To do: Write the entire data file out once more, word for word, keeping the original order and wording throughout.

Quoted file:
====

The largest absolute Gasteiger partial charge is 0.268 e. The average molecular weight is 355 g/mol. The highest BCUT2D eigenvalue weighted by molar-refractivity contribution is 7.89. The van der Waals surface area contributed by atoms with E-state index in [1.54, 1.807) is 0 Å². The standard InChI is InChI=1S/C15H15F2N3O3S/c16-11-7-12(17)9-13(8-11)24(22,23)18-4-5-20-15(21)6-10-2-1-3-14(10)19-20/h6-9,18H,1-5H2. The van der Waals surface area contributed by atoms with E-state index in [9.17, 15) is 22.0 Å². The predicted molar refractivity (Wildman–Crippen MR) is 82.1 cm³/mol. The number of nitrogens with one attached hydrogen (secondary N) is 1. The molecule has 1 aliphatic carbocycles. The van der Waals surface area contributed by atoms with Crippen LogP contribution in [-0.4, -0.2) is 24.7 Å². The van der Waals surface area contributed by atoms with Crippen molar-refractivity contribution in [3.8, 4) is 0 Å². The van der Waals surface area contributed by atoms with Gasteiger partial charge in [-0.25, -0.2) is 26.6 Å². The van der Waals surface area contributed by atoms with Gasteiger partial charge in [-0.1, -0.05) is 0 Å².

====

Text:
The largest absolute Gasteiger partial charge is 0.268 e. The average molecular weight is 355 g/mol. The highest BCUT2D eigenvalue weighted by molar-refractivity contribution is 7.89. The van der Waals surface area contributed by atoms with E-state index in [1.54, 1.807) is 0 Å². The standard InChI is InChI=1S/C15H15F2N3O3S/c16-11-7-12(17)9-13(8-11)24(22,23)18-4-5-20-15(21)6-10-2-1-3-14(10)19-20/h6-9,18H,1-5H2. The van der Waals surface area contributed by atoms with E-state index in [9.17, 15) is 22.0 Å². The predicted molar refractivity (Wildman–Crippen MR) is 82.1 cm³/mol. The number of nitrogens with one attached hydrogen (secondary N) is 1. The molecule has 1 aliphatic carbocycles. The van der Waals surface area contributed by atoms with Crippen LogP contribution in [-0.4, -0.2) is 24.7 Å². The van der Waals surface area contributed by atoms with Crippen molar-refractivity contribution in [3.8, 4) is 0 Å². The van der Waals surface area contributed by atoms with Gasteiger partial charge in [-0.25, -0.2) is 26.6 Å². The van der Waals surface area contributed by atoms with Gasteiger partial charge in [-0.1, -0.05) is 0 Å².